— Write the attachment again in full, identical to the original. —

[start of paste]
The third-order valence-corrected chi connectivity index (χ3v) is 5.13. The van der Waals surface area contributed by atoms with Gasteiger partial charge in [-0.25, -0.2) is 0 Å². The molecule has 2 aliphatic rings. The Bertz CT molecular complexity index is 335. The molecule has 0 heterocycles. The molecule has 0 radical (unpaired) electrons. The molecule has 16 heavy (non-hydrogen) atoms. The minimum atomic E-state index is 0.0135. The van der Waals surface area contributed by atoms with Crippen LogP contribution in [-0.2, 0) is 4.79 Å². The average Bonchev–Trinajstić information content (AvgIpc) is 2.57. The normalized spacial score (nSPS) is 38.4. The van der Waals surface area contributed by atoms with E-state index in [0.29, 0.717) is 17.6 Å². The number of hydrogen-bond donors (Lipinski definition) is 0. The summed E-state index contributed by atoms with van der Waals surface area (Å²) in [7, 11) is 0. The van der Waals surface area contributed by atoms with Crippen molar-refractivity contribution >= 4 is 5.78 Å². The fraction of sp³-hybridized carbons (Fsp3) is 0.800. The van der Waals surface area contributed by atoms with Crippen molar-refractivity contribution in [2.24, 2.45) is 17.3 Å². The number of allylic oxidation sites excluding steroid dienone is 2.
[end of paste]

The third-order valence-corrected chi connectivity index (χ3v) is 5.13. The van der Waals surface area contributed by atoms with Gasteiger partial charge in [-0.25, -0.2) is 0 Å². The molecule has 2 aliphatic rings. The Bertz CT molecular complexity index is 335. The molecule has 0 heterocycles. The molecule has 0 radical (unpaired) electrons. The molecule has 16 heavy (non-hydrogen) atoms. The minimum atomic E-state index is 0.0135. The van der Waals surface area contributed by atoms with Crippen LogP contribution in [-0.2, 0) is 4.79 Å². The average Bonchev–Trinajstić information content (AvgIpc) is 2.57. The normalized spacial score (nSPS) is 38.4. The van der Waals surface area contributed by atoms with E-state index in [0.29, 0.717) is 17.6 Å². The number of hydrogen-bond donors (Lipinski definition) is 0. The summed E-state index contributed by atoms with van der Waals surface area (Å²) in [7, 11) is 0. The van der Waals surface area contributed by atoms with Crippen molar-refractivity contribution >= 4 is 5.78 Å². The fraction of sp³-hybridized carbons (Fsp3) is 0.800. The van der Waals surface area contributed by atoms with Crippen molar-refractivity contribution in [2.24, 2.45) is 17.3 Å². The number of allylic oxidation sites excluding steroid dienone is 2.